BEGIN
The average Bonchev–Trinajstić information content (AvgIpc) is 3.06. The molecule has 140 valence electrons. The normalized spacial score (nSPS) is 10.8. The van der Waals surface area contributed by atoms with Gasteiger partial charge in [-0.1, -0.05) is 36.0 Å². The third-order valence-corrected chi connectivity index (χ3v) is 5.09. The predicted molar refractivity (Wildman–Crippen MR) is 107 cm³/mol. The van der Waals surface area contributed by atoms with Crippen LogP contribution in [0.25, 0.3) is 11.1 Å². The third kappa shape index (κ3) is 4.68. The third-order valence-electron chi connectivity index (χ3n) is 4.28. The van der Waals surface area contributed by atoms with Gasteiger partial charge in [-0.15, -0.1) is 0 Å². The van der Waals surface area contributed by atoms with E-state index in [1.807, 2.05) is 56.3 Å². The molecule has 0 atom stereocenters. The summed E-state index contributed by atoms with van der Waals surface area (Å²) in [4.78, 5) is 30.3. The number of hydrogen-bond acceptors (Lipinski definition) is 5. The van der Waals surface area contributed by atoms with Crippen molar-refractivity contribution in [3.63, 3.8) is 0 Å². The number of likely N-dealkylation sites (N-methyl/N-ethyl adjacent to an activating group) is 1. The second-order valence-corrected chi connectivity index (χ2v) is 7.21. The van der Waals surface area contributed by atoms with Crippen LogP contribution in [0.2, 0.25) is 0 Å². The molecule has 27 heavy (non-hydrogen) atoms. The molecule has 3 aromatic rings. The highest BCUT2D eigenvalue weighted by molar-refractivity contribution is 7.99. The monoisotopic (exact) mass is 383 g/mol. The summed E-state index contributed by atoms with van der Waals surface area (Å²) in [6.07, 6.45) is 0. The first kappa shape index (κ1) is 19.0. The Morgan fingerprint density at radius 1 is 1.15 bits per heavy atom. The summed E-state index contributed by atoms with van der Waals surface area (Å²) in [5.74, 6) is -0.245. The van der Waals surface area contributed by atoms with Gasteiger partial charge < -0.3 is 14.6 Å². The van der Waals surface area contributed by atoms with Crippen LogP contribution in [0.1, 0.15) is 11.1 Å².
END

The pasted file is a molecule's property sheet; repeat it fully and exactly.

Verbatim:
The average Bonchev–Trinajstić information content (AvgIpc) is 3.06. The molecule has 140 valence electrons. The normalized spacial score (nSPS) is 10.8. The van der Waals surface area contributed by atoms with Gasteiger partial charge in [-0.1, -0.05) is 36.0 Å². The third-order valence-corrected chi connectivity index (χ3v) is 5.09. The predicted molar refractivity (Wildman–Crippen MR) is 107 cm³/mol. The van der Waals surface area contributed by atoms with Crippen LogP contribution in [0.25, 0.3) is 11.1 Å². The third kappa shape index (κ3) is 4.68. The third-order valence-electron chi connectivity index (χ3n) is 4.28. The van der Waals surface area contributed by atoms with Gasteiger partial charge in [-0.15, -0.1) is 0 Å². The van der Waals surface area contributed by atoms with E-state index in [1.807, 2.05) is 56.3 Å². The molecule has 0 atom stereocenters. The summed E-state index contributed by atoms with van der Waals surface area (Å²) in [4.78, 5) is 30.3. The number of hydrogen-bond acceptors (Lipinski definition) is 5. The van der Waals surface area contributed by atoms with Crippen molar-refractivity contribution in [3.63, 3.8) is 0 Å². The number of likely N-dealkylation sites (N-methyl/N-ethyl adjacent to an activating group) is 1. The second-order valence-corrected chi connectivity index (χ2v) is 7.21. The van der Waals surface area contributed by atoms with Crippen LogP contribution in [0.2, 0.25) is 0 Å². The molecule has 27 heavy (non-hydrogen) atoms. The molecule has 3 aromatic rings. The highest BCUT2D eigenvalue weighted by molar-refractivity contribution is 7.99. The monoisotopic (exact) mass is 383 g/mol. The summed E-state index contributed by atoms with van der Waals surface area (Å²) in [6.07, 6.45) is 0. The first kappa shape index (κ1) is 19.0. The Morgan fingerprint density at radius 1 is 1.15 bits per heavy atom. The summed E-state index contributed by atoms with van der Waals surface area (Å²) in [5.74, 6) is -0.245. The van der Waals surface area contributed by atoms with Gasteiger partial charge < -0.3 is 14.6 Å². The van der Waals surface area contributed by atoms with Crippen LogP contribution in [0.1, 0.15) is 11.1 Å².